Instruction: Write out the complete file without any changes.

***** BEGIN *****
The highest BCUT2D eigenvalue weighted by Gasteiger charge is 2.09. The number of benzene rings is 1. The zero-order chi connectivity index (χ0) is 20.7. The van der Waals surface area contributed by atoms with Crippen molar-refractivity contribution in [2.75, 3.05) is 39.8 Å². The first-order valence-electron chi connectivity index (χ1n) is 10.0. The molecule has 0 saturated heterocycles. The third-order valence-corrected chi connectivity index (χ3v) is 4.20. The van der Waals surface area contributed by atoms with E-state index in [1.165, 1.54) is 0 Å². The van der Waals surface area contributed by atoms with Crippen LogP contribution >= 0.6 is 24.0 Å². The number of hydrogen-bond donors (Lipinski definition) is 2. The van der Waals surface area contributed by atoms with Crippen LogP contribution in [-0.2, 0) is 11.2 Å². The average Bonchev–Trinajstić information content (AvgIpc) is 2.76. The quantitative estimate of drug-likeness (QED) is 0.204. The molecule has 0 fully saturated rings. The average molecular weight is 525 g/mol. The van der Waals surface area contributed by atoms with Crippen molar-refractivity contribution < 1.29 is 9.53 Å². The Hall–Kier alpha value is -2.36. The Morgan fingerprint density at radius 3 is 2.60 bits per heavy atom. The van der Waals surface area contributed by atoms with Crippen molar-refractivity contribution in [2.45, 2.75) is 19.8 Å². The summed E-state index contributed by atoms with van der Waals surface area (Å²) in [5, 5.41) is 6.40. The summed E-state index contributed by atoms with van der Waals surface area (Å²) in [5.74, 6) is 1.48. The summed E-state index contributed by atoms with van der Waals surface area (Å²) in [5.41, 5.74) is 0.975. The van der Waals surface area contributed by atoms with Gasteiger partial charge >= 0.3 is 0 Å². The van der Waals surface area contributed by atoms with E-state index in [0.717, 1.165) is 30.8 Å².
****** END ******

The highest BCUT2D eigenvalue weighted by Gasteiger charge is 2.09. The number of benzene rings is 1. The zero-order chi connectivity index (χ0) is 20.7. The van der Waals surface area contributed by atoms with Crippen molar-refractivity contribution in [2.75, 3.05) is 39.8 Å². The first-order valence-electron chi connectivity index (χ1n) is 10.0. The molecule has 0 saturated heterocycles. The third-order valence-corrected chi connectivity index (χ3v) is 4.20. The van der Waals surface area contributed by atoms with E-state index in [1.165, 1.54) is 0 Å². The van der Waals surface area contributed by atoms with Crippen LogP contribution >= 0.6 is 24.0 Å². The number of hydrogen-bond donors (Lipinski definition) is 2. The van der Waals surface area contributed by atoms with Crippen LogP contribution in [-0.2, 0) is 11.2 Å². The average Bonchev–Trinajstić information content (AvgIpc) is 2.76. The quantitative estimate of drug-likeness (QED) is 0.204. The molecule has 0 fully saturated rings. The average molecular weight is 525 g/mol. The van der Waals surface area contributed by atoms with Crippen molar-refractivity contribution < 1.29 is 9.53 Å². The Hall–Kier alpha value is -2.36. The Morgan fingerprint density at radius 3 is 2.60 bits per heavy atom. The van der Waals surface area contributed by atoms with Crippen molar-refractivity contribution in [2.45, 2.75) is 19.8 Å². The summed E-state index contributed by atoms with van der Waals surface area (Å²) in [5, 5.41) is 6.40. The summed E-state index contributed by atoms with van der Waals surface area (Å²) in [5.74, 6) is 1.48. The summed E-state index contributed by atoms with van der Waals surface area (Å²) in [5.41, 5.74) is 0.975. The van der Waals surface area contributed by atoms with Gasteiger partial charge >= 0.3 is 0 Å². The van der Waals surface area contributed by atoms with E-state index in [0.717, 1.165) is 30.8 Å².